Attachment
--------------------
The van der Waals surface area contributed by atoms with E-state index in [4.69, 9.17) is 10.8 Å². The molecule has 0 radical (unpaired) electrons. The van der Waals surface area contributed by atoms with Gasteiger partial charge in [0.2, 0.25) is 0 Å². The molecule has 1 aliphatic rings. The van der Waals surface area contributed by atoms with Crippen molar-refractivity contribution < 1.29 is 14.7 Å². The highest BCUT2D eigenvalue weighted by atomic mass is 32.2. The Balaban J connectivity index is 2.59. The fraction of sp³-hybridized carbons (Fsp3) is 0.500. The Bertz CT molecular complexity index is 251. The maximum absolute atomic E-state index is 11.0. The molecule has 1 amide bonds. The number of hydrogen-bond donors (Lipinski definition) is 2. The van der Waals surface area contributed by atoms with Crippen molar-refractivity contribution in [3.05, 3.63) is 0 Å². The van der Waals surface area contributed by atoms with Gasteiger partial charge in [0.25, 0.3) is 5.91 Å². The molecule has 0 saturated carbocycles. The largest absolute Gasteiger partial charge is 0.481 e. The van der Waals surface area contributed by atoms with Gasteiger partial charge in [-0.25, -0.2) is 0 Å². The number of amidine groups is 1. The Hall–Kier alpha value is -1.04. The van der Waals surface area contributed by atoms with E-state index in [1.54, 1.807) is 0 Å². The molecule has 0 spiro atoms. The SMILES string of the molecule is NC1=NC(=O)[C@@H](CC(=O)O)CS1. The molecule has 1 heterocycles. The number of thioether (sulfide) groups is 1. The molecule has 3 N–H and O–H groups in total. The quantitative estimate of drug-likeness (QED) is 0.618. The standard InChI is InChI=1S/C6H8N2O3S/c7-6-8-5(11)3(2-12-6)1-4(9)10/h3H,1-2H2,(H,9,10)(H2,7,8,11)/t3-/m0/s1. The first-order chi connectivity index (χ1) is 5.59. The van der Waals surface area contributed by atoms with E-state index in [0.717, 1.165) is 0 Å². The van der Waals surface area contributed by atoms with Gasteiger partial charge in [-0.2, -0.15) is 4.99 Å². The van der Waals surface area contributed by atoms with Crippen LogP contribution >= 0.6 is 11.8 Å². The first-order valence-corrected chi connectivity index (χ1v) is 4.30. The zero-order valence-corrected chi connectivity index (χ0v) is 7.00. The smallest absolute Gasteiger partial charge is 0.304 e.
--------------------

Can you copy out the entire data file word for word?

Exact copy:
The van der Waals surface area contributed by atoms with E-state index in [4.69, 9.17) is 10.8 Å². The molecule has 0 radical (unpaired) electrons. The van der Waals surface area contributed by atoms with Gasteiger partial charge in [0.2, 0.25) is 0 Å². The molecule has 1 aliphatic rings. The van der Waals surface area contributed by atoms with Crippen molar-refractivity contribution < 1.29 is 14.7 Å². The highest BCUT2D eigenvalue weighted by atomic mass is 32.2. The Balaban J connectivity index is 2.59. The fraction of sp³-hybridized carbons (Fsp3) is 0.500. The Bertz CT molecular complexity index is 251. The maximum absolute atomic E-state index is 11.0. The molecule has 1 amide bonds. The number of hydrogen-bond donors (Lipinski definition) is 2. The van der Waals surface area contributed by atoms with Crippen molar-refractivity contribution in [3.05, 3.63) is 0 Å². The van der Waals surface area contributed by atoms with Gasteiger partial charge in [0.25, 0.3) is 5.91 Å². The molecule has 0 saturated carbocycles. The largest absolute Gasteiger partial charge is 0.481 e. The van der Waals surface area contributed by atoms with Gasteiger partial charge in [-0.25, -0.2) is 0 Å². The number of amidine groups is 1. The Hall–Kier alpha value is -1.04. The van der Waals surface area contributed by atoms with E-state index in [1.54, 1.807) is 0 Å². The molecule has 0 spiro atoms. The SMILES string of the molecule is NC1=NC(=O)[C@@H](CC(=O)O)CS1. The molecule has 1 heterocycles. The number of thioether (sulfide) groups is 1. The molecule has 3 N–H and O–H groups in total. The quantitative estimate of drug-likeness (QED) is 0.618. The standard InChI is InChI=1S/C6H8N2O3S/c7-6-8-5(11)3(2-12-6)1-4(9)10/h3H,1-2H2,(H,9,10)(H2,7,8,11)/t3-/m0/s1. The first-order chi connectivity index (χ1) is 5.59. The van der Waals surface area contributed by atoms with E-state index in [0.717, 1.165) is 0 Å². The van der Waals surface area contributed by atoms with Gasteiger partial charge in [-0.2, -0.15) is 4.99 Å². The van der Waals surface area contributed by atoms with Crippen LogP contribution >= 0.6 is 11.8 Å². The first-order valence-corrected chi connectivity index (χ1v) is 4.30. The zero-order valence-corrected chi connectivity index (χ0v) is 7.00. The smallest absolute Gasteiger partial charge is 0.304 e.